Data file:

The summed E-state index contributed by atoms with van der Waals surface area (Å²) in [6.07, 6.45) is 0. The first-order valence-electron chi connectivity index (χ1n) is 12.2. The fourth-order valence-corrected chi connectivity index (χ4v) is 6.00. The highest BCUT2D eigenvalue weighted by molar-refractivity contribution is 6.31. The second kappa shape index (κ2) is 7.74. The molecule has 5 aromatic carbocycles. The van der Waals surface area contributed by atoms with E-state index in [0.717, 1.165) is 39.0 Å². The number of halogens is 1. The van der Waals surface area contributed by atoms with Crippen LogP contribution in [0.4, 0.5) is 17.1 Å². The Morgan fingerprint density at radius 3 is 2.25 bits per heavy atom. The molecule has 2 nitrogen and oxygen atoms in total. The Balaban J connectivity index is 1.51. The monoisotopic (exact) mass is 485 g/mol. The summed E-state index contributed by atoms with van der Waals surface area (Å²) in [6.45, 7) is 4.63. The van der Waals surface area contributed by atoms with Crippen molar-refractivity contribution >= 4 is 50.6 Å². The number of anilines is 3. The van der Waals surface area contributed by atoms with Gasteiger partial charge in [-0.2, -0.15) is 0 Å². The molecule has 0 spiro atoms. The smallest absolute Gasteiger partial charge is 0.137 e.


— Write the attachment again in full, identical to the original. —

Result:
The summed E-state index contributed by atoms with van der Waals surface area (Å²) in [6.07, 6.45) is 0. The first-order valence-electron chi connectivity index (χ1n) is 12.2. The fourth-order valence-corrected chi connectivity index (χ4v) is 6.00. The highest BCUT2D eigenvalue weighted by molar-refractivity contribution is 6.31. The second kappa shape index (κ2) is 7.74. The molecule has 5 aromatic carbocycles. The van der Waals surface area contributed by atoms with E-state index in [0.717, 1.165) is 39.0 Å². The number of halogens is 1. The van der Waals surface area contributed by atoms with Crippen LogP contribution in [0.4, 0.5) is 17.1 Å². The Morgan fingerprint density at radius 3 is 2.25 bits per heavy atom. The molecule has 2 nitrogen and oxygen atoms in total. The Balaban J connectivity index is 1.51. The monoisotopic (exact) mass is 485 g/mol. The summed E-state index contributed by atoms with van der Waals surface area (Å²) in [6.45, 7) is 4.63. The van der Waals surface area contributed by atoms with Crippen molar-refractivity contribution >= 4 is 50.6 Å². The number of anilines is 3. The van der Waals surface area contributed by atoms with Gasteiger partial charge in [-0.2, -0.15) is 0 Å². The molecule has 0 spiro atoms. The smallest absolute Gasteiger partial charge is 0.137 e.